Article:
In looking further through the documents I got from the City, I noticed that Mr. Isaacson’s name is on several. I’m sure there are more in the City’s possession, but here are the ones I have. Click on the titles to view them:

On cover letters attached to these documents, Mr. Isaacson calls himself a CPA. On the first four, he says that he is including an “independent accountant’s review report” with himself as the accountant. The most recent letter is dated August 10, 2015, which means that as recently as nine months ago, Isaacson was billing himself as a CPA to a government agency – or two government agencies if you include the IRS. Interestingly, on this copy of the 990 form Isaacson has not signed with “CPA” and the form was not signed by any officer of SHARE, though on the copy that was eventually filed, a Lantz Rowland signed for SHARE. Mr. Rowland’s job at SHARE is not identified anywhere on 990 form itself. All we have for him, and all the other corporate officers, is a PO Box address.

I’ve seen Mr. Rowland at public meetings. He seemed befuddled, distant. Given that he lives in a tent, he was probably not the best person to vouch for the accuracy of a tax return dealing with $800k in cash flow. Still, Mr. Rowland does get around, in a manner of speaking. Here’s a picture of him from a December 2015 article in the Irish Times:

Photo: Shannon Stapletom / Reuters

(The full article is here.)

Speaking of financial  competence,  I looked into Mr. Isaacson’s court record and found some interesting items. For liability reasons, I can’t get specific about what I found. However, I can offer an opinion that Mr. Isaacson’s record is not consistent with the habits of a good money manager.

Before posting this story, I contacted Catherine Lester, director of the Seattle Human Services Department (HSD). HSD is the agency that manages contracts with SHARE. I asked her why SHARE  had submitted these “independent account reviews” in the first place. Several days later, I got a response from public relations specialist Chelsea Kellogg, who said:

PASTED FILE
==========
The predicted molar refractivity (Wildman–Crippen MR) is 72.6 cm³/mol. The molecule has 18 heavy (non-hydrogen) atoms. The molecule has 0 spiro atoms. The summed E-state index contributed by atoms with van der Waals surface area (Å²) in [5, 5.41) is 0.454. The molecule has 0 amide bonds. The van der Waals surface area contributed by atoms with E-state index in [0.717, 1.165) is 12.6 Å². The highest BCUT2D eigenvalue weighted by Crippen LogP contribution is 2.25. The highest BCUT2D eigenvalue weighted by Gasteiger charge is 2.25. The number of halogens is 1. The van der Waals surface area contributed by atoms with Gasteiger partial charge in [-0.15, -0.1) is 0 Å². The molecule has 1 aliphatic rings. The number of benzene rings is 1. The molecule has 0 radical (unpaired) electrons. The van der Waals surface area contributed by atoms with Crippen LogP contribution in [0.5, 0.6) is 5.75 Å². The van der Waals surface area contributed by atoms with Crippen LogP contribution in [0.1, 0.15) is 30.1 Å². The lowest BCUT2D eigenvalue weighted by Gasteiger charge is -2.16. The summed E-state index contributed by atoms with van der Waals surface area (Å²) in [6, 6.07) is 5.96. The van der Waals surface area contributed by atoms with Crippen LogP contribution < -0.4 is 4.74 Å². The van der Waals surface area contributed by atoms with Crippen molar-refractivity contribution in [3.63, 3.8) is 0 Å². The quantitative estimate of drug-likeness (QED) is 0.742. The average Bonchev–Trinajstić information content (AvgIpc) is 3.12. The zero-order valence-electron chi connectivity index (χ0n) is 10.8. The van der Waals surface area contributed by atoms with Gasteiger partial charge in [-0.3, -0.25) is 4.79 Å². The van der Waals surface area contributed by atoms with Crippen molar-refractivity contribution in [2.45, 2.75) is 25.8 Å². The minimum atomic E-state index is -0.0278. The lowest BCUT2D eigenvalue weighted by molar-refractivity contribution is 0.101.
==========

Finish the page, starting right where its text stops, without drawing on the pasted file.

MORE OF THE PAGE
Any agency applying for funding is asked to provide a copy of the agency’s current fiscal year’s financial statements reports, consisting of the Balance Sheet, Income Statement and Statement of Cash Flows, certified by the agency’s CFO, Finance Officer, or Board Treasurer.

From this I would say that Mr. Isaacson has presumably been acting in the role of “CFO, Finance Officer, or Board Treasurer” for SHARE. I asked Ms. Kellogg if I had that right, but she did not respond.

Why would SHARE hire an accountant who wasn’t there?

The Seattle area is crawling with accountants. If you go to the Yellow Pages, you’ll find hundreds of them. Presumably most or all of them are current with their CPA licenses. If any of them do have a lapsed CPA license, surely it wouldn’t be 32 years out of date. It’s a fair guess that many of these accountants will do pro bono work for any group that helps homeless people. –So why? Why would SHARE pass over a list of legitimate accountants who would work for cheap or free . . . and go with an obscure imposter?

Could it be that SHARE has something on the books that they don’t want a legitimate accountant to see?

–Story by David Preston. Additional research by Karen Morris and Janice Richardson

Image credits (in order): Rene Magritte: “Not to be reproduced” (1937), “The Son of Man” (1946)


HSD says nothing’s rotten in Denmark

The Seattle Human Services Department is rather more trusting than me when it comes to SHARE’s financials. On October 20, 2015, HSD fiscal auditor Efren Agmata sat down with four SHARE staffers for a fiscal review, following which, Mr. Agmata and Jason Johnson (a deputy director of HSD) gave SHARE a clean bill of health. See HSD’s fiscal review summary here.

Neither Mr. Rowland, who signed SHARE’s 2014 tax form, nor Mr. Isaacson were at the fiscal review. As HSD’s follow-up letter to SHARE shows, Mr. Agmata and Mr. Johnson not only accepted SHARE’s claim that Mr. Isaacson is a CPA, they added language that seems to enhance Isaacson’s prestige:

Given SHARE’s reputation, it seems odd that Mr. Agmata would have taken their claim about Isaacson being a CPA at face value, especially since it is Mr. Agmata’s job to be skeptical. And since it takes only a minute to check this online. It makes one wonder: What else does HSD take on faith?

Wait! Something might be rotten in Denmark

In 2014, the WA State Auditor’s office audited Seattle’s management of federal grant money. These grants include money that was earmarked for homeless programs. The audit found “deficiencies in the design or operation of internal control over financial reporting” that they considered to be “significant.” Below is an extract of the Auditor’s report:


Although the audit focused on administration of federal funds, one could reasonably infer that if there were “significant deficiencies” in the management of federal money, the deficiencies would have applied to all other funds under HSD’s control as well. Also note that SHARE has received Federal Emergency Management Agency (FEMA) funds  money at various times, and that is federal money.

See the Auditor’s complete report on the City of Seattle here.


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2 Responses to The Accountant Who Wasn’t There

  1. Carol L Solle says:

    Could you provide a summary with references to the source? I just want to know what ends up with the SCC. Steam is coming out of my ears!